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Old 25th October 2005, 02:09 PM   #1
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Question Using PSU Designer to calculate DC filament supply

I'm trying to use the PSUD2 to design a DC filament supply for 2 6SN7 tubes.
I assume you use a resistive load because its a heater, but where do I find the value of the resistance? I also assume that this resistance changes as the tube heats up.
I've never used DC for heaters, so I thought I'd give it a try.
Are the heaters still wired in parallel as AC heaters are?
Thanks in advance.
Glenn
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Old 25th October 2005, 02:50 PM   #2
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Default load resistance for PSU designer

Use a resistive load of 6.3 V / .6 A = 10.5 ohms. This is the hot value, valid after 15 or 20 seconds. Yes the initial value is lower, and your simulation for the first 15 seconds will be inaccurate, but so what ? I think you are really only interested in the steady state DC voltage and ripple.

As for series or parallel, that depends on wether you have 12.6 volts ( use series ) or 6.3 volts ( use parallel ) available.
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Old 25th October 2005, 05:27 PM   #3
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Thank you Robert
I have 6.3 volts, so I'll be using that.
Glenn
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Old 25th October 2005, 05:33 PM   #4
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Is the 0.6A is for 2 tubes in parallel?
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Old 25th October 2005, 05:49 PM   #5
Yvesm is offline Yvesm  France
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Try to set heathers in serie: less current, easier to filter, smaller caps, lower current peaks

a win win approach !

Yves.
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Old 25th October 2005, 06:05 PM   #6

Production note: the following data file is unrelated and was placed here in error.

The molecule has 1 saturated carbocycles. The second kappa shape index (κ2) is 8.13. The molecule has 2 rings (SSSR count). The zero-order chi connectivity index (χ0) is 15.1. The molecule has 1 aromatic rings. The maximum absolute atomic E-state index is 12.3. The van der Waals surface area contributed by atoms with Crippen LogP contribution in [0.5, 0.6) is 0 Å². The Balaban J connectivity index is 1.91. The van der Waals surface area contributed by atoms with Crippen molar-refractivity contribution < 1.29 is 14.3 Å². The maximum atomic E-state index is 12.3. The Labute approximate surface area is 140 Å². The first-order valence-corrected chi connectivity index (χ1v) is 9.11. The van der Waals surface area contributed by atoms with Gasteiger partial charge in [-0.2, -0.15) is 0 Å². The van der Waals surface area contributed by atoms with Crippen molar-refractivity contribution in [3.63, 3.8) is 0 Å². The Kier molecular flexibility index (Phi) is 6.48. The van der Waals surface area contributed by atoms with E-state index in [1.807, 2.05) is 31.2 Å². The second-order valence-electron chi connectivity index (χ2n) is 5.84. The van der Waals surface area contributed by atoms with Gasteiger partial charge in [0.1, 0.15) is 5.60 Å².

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Using the series approach, if one tube heater fails the whole heater circuit fails, correct? I'm not sure this is a good or bad thing. I guess you can't use the circuit either way (series or parallel). The only hard part would be troubleshooting which tube failed.
Glenn
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Old 25th October 2005, 07:28 PM   #7
dhaen is offline dhaen  Europe
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You don't need to know the resistance if you use the constant current load option in PSUD2.

Series or individual is much safer than parallel, because of the potential voltage rise when one valve is removed.

Why do you need DC? It can be noisier than AC!
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Old 25th October 2005, 07:42 PM   #8
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How can DC be noiser than AC?
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Old 25th October 2005, 07:51 PM   #9
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Quote:
Originally posted by astouffer
How can DC be noiser than AC?
Diode noise. Hum is easily managed by twisted wiring and centre-tapped (or resistively divided) windings, referenced to ground. Indirectly heated filaments were created for this very purpose.
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Old 25th October 2005, 09:01 PM   #10
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Yes, I've never had a need for DC heaters in the past, but I like to have a "plan B" if needed. It's also another thing I'd like to experiment with just because I've never done it.
This is for a line level 2 tube 6SN7 preamp, so the wiring is pretty simple compared to other jobs I've done.

I never thought about the voltage rise if a tube is removed, good point. Of course I would never do such a thing

Here's my layout so far:

6SN7 preamp

Glenn
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